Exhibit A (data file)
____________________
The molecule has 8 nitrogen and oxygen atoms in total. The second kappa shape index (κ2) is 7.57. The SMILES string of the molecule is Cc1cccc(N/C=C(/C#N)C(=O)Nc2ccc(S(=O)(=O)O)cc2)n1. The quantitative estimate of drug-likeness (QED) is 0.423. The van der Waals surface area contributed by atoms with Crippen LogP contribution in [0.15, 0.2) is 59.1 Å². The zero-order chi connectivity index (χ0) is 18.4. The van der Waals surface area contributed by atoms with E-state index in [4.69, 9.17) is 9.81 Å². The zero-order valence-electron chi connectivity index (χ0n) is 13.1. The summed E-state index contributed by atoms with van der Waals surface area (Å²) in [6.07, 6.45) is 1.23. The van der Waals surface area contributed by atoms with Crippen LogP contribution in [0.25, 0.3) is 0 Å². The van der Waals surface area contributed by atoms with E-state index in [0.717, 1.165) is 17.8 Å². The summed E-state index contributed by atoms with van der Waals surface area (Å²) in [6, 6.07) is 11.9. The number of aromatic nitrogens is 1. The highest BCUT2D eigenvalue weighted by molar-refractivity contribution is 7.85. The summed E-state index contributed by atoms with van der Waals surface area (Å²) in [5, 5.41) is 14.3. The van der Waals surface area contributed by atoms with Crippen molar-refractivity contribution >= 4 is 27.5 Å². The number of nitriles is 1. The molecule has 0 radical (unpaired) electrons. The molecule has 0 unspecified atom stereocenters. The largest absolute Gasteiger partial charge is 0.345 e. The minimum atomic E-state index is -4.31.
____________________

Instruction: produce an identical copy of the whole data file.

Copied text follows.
The molecule has 8 nitrogen and oxygen atoms in total. The second kappa shape index (κ2) is 7.57. The SMILES string of the molecule is Cc1cccc(N/C=C(/C#N)C(=O)Nc2ccc(S(=O)(=O)O)cc2)n1. The quantitative estimate of drug-likeness (QED) is 0.423. The van der Waals surface area contributed by atoms with Crippen LogP contribution in [0.15, 0.2) is 59.1 Å². The zero-order chi connectivity index (χ0) is 18.4. The van der Waals surface area contributed by atoms with E-state index in [4.69, 9.17) is 9.81 Å². The zero-order valence-electron chi connectivity index (χ0n) is 13.1. The summed E-state index contributed by atoms with van der Waals surface area (Å²) in [6.07, 6.45) is 1.23. The van der Waals surface area contributed by atoms with Crippen LogP contribution in [0.25, 0.3) is 0 Å². The van der Waals surface area contributed by atoms with E-state index in [0.717, 1.165) is 17.8 Å². The summed E-state index contributed by atoms with van der Waals surface area (Å²) in [6, 6.07) is 11.9. The number of aromatic nitrogens is 1. The highest BCUT2D eigenvalue weighted by molar-refractivity contribution is 7.85. The summed E-state index contributed by atoms with van der Waals surface area (Å²) in [5, 5.41) is 14.3. The van der Waals surface area contributed by atoms with Crippen molar-refractivity contribution >= 4 is 27.5 Å². The number of nitriles is 1. The molecule has 0 radical (unpaired) electrons. The molecule has 0 unspecified atom stereocenters. The largest absolute Gasteiger partial charge is 0.345 e. The minimum atomic E-state index is -4.31.